They will keep us in greens and hopefully turnips all winter and even next spring when they start blooming and go to seed.   I did have problems last year with the tops, which stick out of the ground where colored, freezing and turning brown, but the bottom root was still edible, and I may try mulching heavily and covering some rows with plastic to see if I can prevent frost damage.  I also have some wild red and lacinato kale planted there, and Brussels sprouts, San Michele cabbage, and Cicory , which I hope will perform this time though I haven't succeeded well with them in the past.

One point of celebration is the blooming of my "Christmas" cactus-

Another is picking out some pumpkins to cook from a farmer's field, Connecticut Field on the left and Howden on the right.
My favorite way to cook them is to cut then in half, clean them out with my handy dandy tool, cut then in strips, peel them, then pressure cook chunks so they are easy to puree for soups.  Twenty some-odd years ago I envisioned the perfect tool to clean pumpkin seeds and pulp out, then I was in a store and found one on sale.
The serrated edge really works great to do the scooping.  It doesn't help with the messy job of separating the seeds from the pulp.  I ended up feeding the seeds to my chickens, who went for them more than for the pulp.

My soup recipe includes coconut milk, which gives it a lovely taste and creaminess, and Turmeric with various ground seeds like Dill, Caraway, Fennel, Anise, Cumin, Fenugreek, and Coriander, as well as lemon pepper, ginger, and maybe some pumpkin pie spices..  I like the hand-held stick blenders for pureeing the soup, no messy transferring of hot liquids and handling hot blender containers.   I also keep some unblended but mashed pumpkin to eat on rice or buckwheat with goat cheese, and poached egg, as we eat vegetarian and gluten-free food most of the time, and I avoid dishes with sugar and baked starches.  Fortunately there is Stevia.

The last area of celebration is colorful fall foliage, like the wonderful colors of blueberry leaves and an orange-toned cutleaf Japanese maple-

My two small Japanese maples, have become brilliant red again after being rather drab over the summer, Amber Ghost-

And not as vigorous Purple Ghost, but more intense red-
So, I hope everyone else finds it easier to sleep now like I do and is enjoying the festivity and excitement that the season seems to generate, perhaps as a result of the invigorating cold air.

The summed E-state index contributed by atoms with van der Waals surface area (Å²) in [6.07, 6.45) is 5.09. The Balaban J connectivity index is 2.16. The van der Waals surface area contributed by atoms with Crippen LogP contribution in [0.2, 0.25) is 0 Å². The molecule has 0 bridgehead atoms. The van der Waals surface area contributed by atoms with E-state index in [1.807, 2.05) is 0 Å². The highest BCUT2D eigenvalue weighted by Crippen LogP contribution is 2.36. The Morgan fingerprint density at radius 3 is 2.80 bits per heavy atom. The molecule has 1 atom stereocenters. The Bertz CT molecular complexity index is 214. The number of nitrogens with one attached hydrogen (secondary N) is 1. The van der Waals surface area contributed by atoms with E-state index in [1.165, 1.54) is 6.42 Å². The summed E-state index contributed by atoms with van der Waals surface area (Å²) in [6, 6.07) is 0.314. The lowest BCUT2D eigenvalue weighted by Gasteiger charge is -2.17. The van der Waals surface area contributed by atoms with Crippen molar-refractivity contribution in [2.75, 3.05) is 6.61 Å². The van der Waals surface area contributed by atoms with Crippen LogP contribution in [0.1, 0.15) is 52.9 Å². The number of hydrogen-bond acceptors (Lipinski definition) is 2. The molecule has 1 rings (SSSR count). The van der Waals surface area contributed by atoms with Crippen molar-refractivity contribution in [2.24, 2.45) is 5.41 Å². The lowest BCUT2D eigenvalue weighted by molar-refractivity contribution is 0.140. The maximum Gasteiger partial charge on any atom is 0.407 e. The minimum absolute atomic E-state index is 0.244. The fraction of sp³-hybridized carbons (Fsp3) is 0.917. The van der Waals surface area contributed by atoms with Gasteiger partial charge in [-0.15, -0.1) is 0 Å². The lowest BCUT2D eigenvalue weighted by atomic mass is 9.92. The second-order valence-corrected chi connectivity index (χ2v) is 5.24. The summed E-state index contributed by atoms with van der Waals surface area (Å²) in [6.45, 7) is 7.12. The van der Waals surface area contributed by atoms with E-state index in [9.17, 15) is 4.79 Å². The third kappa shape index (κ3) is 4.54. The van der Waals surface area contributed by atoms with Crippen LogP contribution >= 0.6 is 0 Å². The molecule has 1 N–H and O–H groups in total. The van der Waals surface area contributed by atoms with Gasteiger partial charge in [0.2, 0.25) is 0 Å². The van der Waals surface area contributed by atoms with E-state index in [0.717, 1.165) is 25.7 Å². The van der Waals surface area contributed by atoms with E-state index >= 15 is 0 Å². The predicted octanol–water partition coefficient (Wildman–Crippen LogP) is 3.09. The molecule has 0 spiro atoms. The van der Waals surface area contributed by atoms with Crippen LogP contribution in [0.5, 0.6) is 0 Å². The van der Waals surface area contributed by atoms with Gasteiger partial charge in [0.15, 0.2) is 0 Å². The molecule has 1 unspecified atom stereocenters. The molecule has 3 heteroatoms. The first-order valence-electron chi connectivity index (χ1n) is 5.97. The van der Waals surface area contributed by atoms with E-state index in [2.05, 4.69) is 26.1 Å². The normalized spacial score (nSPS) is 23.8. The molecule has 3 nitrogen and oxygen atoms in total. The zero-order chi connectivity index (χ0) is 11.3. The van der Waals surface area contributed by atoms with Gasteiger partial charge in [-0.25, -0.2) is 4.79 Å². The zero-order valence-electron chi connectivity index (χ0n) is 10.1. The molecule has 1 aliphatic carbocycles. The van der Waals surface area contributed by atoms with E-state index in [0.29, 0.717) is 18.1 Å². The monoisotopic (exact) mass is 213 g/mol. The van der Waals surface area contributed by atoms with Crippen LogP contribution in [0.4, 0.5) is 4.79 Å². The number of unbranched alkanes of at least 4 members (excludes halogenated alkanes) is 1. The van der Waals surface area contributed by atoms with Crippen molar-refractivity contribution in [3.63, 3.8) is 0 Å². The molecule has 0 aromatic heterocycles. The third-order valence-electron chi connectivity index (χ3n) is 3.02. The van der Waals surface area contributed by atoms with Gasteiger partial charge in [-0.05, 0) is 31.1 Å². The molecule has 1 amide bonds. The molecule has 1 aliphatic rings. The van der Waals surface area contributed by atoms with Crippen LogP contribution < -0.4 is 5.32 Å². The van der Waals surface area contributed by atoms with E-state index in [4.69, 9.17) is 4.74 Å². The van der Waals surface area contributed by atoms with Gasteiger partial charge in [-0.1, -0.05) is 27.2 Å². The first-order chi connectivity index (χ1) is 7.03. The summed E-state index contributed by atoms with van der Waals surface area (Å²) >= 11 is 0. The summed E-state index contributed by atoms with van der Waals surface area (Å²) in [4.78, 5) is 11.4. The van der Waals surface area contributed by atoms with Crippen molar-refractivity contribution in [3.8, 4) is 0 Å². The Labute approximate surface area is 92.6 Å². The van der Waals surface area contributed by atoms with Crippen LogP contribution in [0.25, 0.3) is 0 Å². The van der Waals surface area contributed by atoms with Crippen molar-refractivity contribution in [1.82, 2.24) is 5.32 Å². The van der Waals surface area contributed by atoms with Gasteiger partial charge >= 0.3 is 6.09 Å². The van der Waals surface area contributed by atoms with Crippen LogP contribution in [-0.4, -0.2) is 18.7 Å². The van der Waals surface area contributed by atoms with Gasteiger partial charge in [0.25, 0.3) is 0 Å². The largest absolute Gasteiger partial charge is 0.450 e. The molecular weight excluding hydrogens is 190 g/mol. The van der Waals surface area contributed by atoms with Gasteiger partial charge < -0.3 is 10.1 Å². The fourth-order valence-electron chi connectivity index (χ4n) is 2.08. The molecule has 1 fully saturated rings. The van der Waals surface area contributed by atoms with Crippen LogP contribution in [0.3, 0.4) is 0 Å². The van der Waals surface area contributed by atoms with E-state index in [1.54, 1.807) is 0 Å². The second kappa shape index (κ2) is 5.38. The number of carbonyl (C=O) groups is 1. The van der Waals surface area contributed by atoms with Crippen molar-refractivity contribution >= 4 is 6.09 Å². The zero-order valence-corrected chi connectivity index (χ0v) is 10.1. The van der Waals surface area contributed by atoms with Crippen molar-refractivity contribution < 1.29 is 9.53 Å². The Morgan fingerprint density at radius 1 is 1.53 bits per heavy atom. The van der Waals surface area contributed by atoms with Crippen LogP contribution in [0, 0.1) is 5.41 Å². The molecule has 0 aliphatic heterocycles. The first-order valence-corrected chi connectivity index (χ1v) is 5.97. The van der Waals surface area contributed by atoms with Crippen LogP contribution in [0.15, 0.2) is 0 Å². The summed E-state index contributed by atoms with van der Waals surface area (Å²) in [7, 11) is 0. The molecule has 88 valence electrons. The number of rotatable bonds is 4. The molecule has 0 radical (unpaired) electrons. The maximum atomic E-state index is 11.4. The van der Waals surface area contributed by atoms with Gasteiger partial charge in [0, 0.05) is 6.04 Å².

Friday, October 19, 2012

Garden Blogger's Bloom Day October 2012

After a record dry summer, we are starting to get some rain, at last.  A few roses are blooming on, like the very fragrant OGR Clothilde Soupert, with its many petals-

A dainty mini striped rose, Pinstripe, is blooming in a pot, where minis that were being eaten to the ground by rabbits have ended up-

Star of the garden at this point would have to be Rozanne geranium, which is still covered with blooms.  What a sensational hardy geranium.

And the last of the Anemones to keep blooming, still covered with flowers, is what I think is A. tomentosa 'Robustissima', a passalong plant.   It finally dawned on me this year that this is a great fall bloomer and worthy of being transplanted to a lot of new places in my garden for memorable fall blooming, as well as some other Anemone japonicas.  I will try to do some root cuttings next spring.   I also will be starting some from seed this winter-
An astonishing surprise was to see a mysterious large bloom on the ground, and find that a Clematis 'Sugar Candy', that had apparently died 3 years ago, had grown out to 7' and was blooming unseasonably, a magnificent bloom.  Clematis resurrection.

But what could be more luscious than some Liberty apples, which make the most divine fragrant applesauce, and are bred to be no-spray, resistant to disease and insect damage.
Thanks for joining me for GBBD, for more posts on what's blooming now, go to May Dreams Gardens, hosted by Carol, whose garden is also recovering from drought.